French New Wave|
Continued from Part One.
Owing a large debt of inspiration to American gangster films of the 30s and 40s, the French wave of crime melodramas were unique hybrids of American-style loner-ism and French ennui. It is Jean-Pierre Melville who, while not generally considered a part of this movement, was undoubtedly influential upon its players. His Bob le Flambeur (Bob the Gambler) was a favorite of two young filmgoers named Truffaut and Godard; it was a hip rendering of the previously tired-out gangster genre which employed location shooting to give it an immediacy.
Bob le Flambeur
And we shouldn't overlook Jules Dassin's Rififi, which, like Bob le Flambeur, is probably more a New Wave influence than an actual product of the movement. With the look of a Hollywood film noir but far more existential than anything you'd find coming out of the US, Rififi influenced a host of botched crime caper movies in the decades that would follow.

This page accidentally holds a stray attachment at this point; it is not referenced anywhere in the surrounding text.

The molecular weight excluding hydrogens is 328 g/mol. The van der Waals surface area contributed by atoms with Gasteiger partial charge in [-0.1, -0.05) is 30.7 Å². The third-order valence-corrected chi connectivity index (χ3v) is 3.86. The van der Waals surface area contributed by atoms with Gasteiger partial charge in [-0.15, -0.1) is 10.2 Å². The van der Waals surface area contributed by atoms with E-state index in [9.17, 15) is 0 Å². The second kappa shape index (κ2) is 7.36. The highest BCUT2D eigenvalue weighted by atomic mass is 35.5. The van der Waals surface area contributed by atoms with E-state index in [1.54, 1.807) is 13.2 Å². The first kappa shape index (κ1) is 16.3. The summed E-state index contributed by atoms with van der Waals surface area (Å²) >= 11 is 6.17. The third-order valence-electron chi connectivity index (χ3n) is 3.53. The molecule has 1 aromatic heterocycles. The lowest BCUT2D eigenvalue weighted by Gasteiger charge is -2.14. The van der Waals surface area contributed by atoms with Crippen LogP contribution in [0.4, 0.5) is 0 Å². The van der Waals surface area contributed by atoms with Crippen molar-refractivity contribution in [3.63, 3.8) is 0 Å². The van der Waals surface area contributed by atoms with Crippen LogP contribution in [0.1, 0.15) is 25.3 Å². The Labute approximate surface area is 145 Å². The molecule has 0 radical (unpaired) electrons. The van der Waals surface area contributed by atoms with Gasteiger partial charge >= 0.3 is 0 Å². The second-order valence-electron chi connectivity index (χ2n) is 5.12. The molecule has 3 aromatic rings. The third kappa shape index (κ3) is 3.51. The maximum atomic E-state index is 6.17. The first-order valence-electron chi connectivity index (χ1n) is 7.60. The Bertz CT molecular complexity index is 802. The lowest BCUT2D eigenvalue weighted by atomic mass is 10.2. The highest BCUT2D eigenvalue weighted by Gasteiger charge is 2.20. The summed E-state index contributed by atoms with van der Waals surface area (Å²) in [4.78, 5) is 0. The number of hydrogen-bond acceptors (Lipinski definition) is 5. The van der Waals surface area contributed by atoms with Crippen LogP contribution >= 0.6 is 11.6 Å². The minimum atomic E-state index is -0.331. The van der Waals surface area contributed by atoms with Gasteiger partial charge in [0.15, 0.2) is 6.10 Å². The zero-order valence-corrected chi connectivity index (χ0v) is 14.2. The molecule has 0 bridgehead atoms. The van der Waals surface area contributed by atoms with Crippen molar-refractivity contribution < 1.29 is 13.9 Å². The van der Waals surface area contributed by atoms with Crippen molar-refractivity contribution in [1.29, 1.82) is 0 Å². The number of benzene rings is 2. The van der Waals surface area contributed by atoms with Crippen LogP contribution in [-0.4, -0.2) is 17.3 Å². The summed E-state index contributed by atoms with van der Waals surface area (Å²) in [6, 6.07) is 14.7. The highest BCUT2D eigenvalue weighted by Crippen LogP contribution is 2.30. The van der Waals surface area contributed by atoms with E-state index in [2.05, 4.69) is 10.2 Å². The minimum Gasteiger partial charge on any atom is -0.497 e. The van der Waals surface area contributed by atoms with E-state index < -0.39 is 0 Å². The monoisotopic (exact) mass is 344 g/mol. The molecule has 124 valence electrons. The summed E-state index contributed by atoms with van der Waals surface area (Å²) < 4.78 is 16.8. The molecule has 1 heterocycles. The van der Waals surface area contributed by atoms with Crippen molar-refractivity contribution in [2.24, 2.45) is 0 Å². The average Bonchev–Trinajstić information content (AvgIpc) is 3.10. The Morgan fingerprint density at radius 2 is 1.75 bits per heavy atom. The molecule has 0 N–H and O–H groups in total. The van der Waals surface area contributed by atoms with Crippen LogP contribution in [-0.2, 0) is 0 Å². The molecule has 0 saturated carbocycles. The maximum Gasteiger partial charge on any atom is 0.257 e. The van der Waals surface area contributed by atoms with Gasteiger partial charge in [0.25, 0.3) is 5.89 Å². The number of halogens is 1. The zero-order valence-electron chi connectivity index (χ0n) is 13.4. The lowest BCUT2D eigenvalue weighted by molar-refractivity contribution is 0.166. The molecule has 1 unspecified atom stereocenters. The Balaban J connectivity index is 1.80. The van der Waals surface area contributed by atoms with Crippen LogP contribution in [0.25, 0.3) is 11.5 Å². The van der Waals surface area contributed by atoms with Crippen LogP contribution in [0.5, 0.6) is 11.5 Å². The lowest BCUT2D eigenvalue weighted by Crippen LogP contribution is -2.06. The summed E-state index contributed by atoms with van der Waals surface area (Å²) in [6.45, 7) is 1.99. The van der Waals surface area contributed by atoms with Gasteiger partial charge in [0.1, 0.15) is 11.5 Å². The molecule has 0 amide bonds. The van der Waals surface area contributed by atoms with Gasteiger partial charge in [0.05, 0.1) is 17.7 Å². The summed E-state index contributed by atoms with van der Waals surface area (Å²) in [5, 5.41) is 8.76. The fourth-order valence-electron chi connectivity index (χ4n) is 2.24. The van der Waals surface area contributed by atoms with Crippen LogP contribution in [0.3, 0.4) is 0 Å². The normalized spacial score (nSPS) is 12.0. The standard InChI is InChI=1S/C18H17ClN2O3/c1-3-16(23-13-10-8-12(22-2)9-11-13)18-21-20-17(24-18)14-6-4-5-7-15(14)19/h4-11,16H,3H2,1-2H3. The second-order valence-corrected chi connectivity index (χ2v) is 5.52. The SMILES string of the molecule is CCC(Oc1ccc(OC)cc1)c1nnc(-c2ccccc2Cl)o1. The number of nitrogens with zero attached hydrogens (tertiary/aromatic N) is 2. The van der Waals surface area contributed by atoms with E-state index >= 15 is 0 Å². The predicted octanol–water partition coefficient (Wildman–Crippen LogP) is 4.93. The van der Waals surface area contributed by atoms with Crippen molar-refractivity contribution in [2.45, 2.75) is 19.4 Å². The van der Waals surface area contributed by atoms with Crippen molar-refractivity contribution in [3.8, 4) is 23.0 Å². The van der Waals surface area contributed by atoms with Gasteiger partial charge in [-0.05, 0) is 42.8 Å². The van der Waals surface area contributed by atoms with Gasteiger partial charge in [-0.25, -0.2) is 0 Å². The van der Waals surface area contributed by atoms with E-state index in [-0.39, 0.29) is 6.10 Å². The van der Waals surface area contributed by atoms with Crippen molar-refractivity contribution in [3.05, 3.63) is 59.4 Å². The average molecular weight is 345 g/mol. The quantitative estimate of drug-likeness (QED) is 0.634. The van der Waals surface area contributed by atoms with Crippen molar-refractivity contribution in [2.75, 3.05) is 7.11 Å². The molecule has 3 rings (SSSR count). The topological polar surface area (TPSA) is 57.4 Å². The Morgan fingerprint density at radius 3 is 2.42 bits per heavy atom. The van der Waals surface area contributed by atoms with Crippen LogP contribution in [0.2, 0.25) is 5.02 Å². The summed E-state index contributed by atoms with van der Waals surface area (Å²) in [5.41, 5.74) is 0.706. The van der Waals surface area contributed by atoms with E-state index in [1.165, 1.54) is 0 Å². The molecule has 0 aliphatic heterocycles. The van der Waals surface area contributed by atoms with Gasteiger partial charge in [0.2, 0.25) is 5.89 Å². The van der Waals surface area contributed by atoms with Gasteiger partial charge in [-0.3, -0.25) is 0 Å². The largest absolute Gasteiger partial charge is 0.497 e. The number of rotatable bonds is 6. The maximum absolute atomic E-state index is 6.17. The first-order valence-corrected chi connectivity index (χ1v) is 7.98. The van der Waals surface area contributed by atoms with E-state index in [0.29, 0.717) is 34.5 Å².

Godard's Breathless was dedicated to Monogram Pictures, an American b-movie studio that turned out a slew of fine little movies on a tight schedule and a low budget, and Breathless seemed to be both inspired by and a parody of that studio's gangster pictures. Truffaut's own foray into this arena, Shoot the Piano Player, could just as easily have used the same dedication.